Have you heard of induction cooking? Are you wondering what all the buzz is about? Or perhaps you’re a homeowner wondering if induction stoves are worth the switch? The Center for EcoTechnology (CET) has launched a campaign, Cooking with Magnets, to help you answer those questions! 

What is Induction Cooking? 

Induction vector illustration. Labeled household cooking heat explanation. Physical high frequency alternating current creates electromagnetic field

Unlike gas, propane, and electric cooktops, which use an open flame or heating element, induction cooking uses electromagnetic energy to heat pots and pans directly. A high frequency electric current passes through a copper coil beneath the cooking surface, which then creates a magnetic current that excites the metal molecules in the bottom of the pan, creating a direct heat connection. Because only the pan is heated in this process and very little heat energy is lost, induction is more efficient than any other method of cooking. 

Why Induction Cooking? 

Here are some of the key benefits: 


Using an induction stove instead of gas cuts your cooking carbon emissions in half. Unless you’re sun-drying tomatoes or cooking eggs on burning hot pavement, induction is the greenest cooking method out there! 

As a part of a wider decarbonization strategy, switching appliances in your home to be electrically powered instead of dependent on fossil fuels contributes to strategic electrification. When paired with renewable energy sources, strategic electrification increases energy efficiency and reduces pollution. 

Health & Safety 

Induction stoves eliminate harmful indoor emissions that come from gas. A 2020 study by the UCLA School of Public Health linked air pollutants from gas appliances to several acute and chronic health effects, including respiratory illness, cardiovascular disease, and premature death.  These pollutants have also been found to increase the risk of childhood asthma by 45%.  

While homeowners with gas or propane stoves can reduce indoor air pollution with ventilation from range hoods, fans and even open windows, induction cooking eliminates the risks altogether. Additionally, induction cooking only heats the pan, offering protection against burns and fire hazards. 


Induction burners are roughly three times more efficient than gas. This means it will take less power to cook the same meals, reducing your energy bills. Additionally, many utilities offer great rebates to help with the costs of upgrading, like Ipswich’s incentive of up to $750 through the ReSource Ipswich program, or SELCO’s incentive of up to $500 through the NextZero Program. 

(If you are a Shrewsbury or Ipswich resident, you can try induction cooking for FREE with our lending program! See below for more information.)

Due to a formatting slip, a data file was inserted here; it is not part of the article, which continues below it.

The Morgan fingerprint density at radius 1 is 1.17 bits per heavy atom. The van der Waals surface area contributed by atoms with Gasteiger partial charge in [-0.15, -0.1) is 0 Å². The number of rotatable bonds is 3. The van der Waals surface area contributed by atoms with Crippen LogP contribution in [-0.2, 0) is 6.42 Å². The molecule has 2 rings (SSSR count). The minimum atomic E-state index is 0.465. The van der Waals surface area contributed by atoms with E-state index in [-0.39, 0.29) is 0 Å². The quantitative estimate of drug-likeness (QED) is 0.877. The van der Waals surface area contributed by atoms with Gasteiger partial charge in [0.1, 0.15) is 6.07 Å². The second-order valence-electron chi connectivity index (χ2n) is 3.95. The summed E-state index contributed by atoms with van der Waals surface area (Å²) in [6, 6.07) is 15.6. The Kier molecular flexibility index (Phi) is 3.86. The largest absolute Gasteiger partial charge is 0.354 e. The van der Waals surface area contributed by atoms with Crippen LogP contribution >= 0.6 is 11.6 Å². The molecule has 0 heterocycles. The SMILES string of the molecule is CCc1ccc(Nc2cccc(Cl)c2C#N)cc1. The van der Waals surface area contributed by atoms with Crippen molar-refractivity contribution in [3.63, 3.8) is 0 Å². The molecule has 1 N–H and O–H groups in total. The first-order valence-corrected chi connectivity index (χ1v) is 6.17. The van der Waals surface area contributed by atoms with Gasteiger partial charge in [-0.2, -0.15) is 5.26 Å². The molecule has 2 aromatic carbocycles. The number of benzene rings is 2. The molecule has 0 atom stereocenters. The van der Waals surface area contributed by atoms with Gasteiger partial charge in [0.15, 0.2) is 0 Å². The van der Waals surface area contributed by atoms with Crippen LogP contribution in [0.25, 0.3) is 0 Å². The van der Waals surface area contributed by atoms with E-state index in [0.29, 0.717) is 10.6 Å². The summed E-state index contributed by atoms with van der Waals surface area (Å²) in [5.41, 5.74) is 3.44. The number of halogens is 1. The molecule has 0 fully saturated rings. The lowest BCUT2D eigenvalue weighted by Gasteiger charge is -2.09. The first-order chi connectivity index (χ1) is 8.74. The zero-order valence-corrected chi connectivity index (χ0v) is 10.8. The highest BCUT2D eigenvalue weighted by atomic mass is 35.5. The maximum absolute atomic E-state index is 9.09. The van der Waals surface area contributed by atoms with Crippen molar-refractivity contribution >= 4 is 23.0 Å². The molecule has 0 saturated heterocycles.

Cook time 

Because of their precise heating mechanisms, induction stoves can cut your cooking time in half. A traditional stove will take 7 minutes to boil water, but induction can do it in under 4. Spending less time waiting for pans to heat or sauces to simmer means more time for you to enjoy your delicious meals! 


Induction cooktops are a breeze to clean. They have smooth surfaces that can be wiped down easily with a wet rag, and the burners don’t get hot enough to bake on food, so you can put away that scouring sponge! 


Induction burners are quicker to respond to temperature adjustments than gas burners. Instead of “high,” “medium,” and “low” settings, most induction burners will have multiple modes for exact temperatures or specific types of cooking, like boiling, simmering, or frying. This means you will have dynamic control with very little wait time for it to heat up or cool down when adjusting the heat. 

Egg cooking inside of induction pan but not on the burner, demonstrating direct heating 

Fall in love with the precision and ease of induction today 

CET has launched an Induction Lending Program, helping residents in Ipswich and Shrewsbury get Cooking with Magnets.  Induction cooking kits are available at the Ipswich Public Library, Ipswich High School and Shrewsbury Public Library. Kits include a portable induction burner, induction-ready cookware, and instructions to get started. 

“We’re really excited to pilot this effort,” said Ashley Muspratt, CET’s Director of Innovation. “Electrification is important for a just and equitable transition to the low-carbon economy, and the numerous benefits of induction cooking make it a great step toward achieving that goal!” 

We’re not the only ones excited about cooking with magnets, watch what the professionals say about using induction stoves. 

If you aren’t in the Ipswich and Shrewsbury areas, there still may be incentives available through your local utility programs, along with all of the benefits that switching will bring to your home! 

Learn more about Cooking with Magnets!

Woman cooking on induction